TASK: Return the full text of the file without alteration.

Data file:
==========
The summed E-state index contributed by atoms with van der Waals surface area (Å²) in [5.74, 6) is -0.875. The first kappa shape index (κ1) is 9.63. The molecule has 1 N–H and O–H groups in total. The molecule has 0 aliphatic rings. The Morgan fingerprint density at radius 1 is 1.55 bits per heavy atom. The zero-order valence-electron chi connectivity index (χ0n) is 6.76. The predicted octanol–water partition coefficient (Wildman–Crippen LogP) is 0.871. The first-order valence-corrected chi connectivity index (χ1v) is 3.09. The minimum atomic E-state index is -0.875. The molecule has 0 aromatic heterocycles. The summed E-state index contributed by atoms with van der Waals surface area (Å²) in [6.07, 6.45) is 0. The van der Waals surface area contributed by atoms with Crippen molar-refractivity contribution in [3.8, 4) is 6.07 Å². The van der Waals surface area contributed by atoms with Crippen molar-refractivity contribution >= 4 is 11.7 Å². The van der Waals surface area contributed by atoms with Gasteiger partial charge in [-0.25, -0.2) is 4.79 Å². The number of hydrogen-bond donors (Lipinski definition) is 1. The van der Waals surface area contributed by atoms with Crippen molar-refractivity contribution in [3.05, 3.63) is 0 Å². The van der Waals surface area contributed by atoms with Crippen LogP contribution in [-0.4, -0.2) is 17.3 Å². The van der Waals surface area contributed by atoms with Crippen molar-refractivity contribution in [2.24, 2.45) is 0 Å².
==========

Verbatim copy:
The summed E-state index contributed by atoms with van der Waals surface area (Å²) in [5.74, 6) is -0.875. The first kappa shape index (κ1) is 9.63. The molecule has 1 N–H and O–H groups in total. The molecule has 0 aliphatic rings. The Morgan fingerprint density at radius 1 is 1.55 bits per heavy atom. The zero-order valence-electron chi connectivity index (χ0n) is 6.76. The predicted octanol–water partition coefficient (Wildman–Crippen LogP) is 0.871. The first-order valence-corrected chi connectivity index (χ1v) is 3.09. The minimum atomic E-state index is -0.875. The molecule has 0 aromatic heterocycles. The summed E-state index contributed by atoms with van der Waals surface area (Å²) in [6.07, 6.45) is 0. The van der Waals surface area contributed by atoms with Crippen molar-refractivity contribution in [3.8, 4) is 6.07 Å². The van der Waals surface area contributed by atoms with Crippen molar-refractivity contribution >= 4 is 11.7 Å². The van der Waals surface area contributed by atoms with Gasteiger partial charge in [-0.25, -0.2) is 4.79 Å². The number of hydrogen-bond donors (Lipinski definition) is 1. The van der Waals surface area contributed by atoms with Crippen molar-refractivity contribution in [3.05, 3.63) is 0 Å². The van der Waals surface area contributed by atoms with Crippen LogP contribution in [-0.4, -0.2) is 17.3 Å². The van der Waals surface area contributed by atoms with Crippen molar-refractivity contribution in [2.24, 2.45) is 0 Å².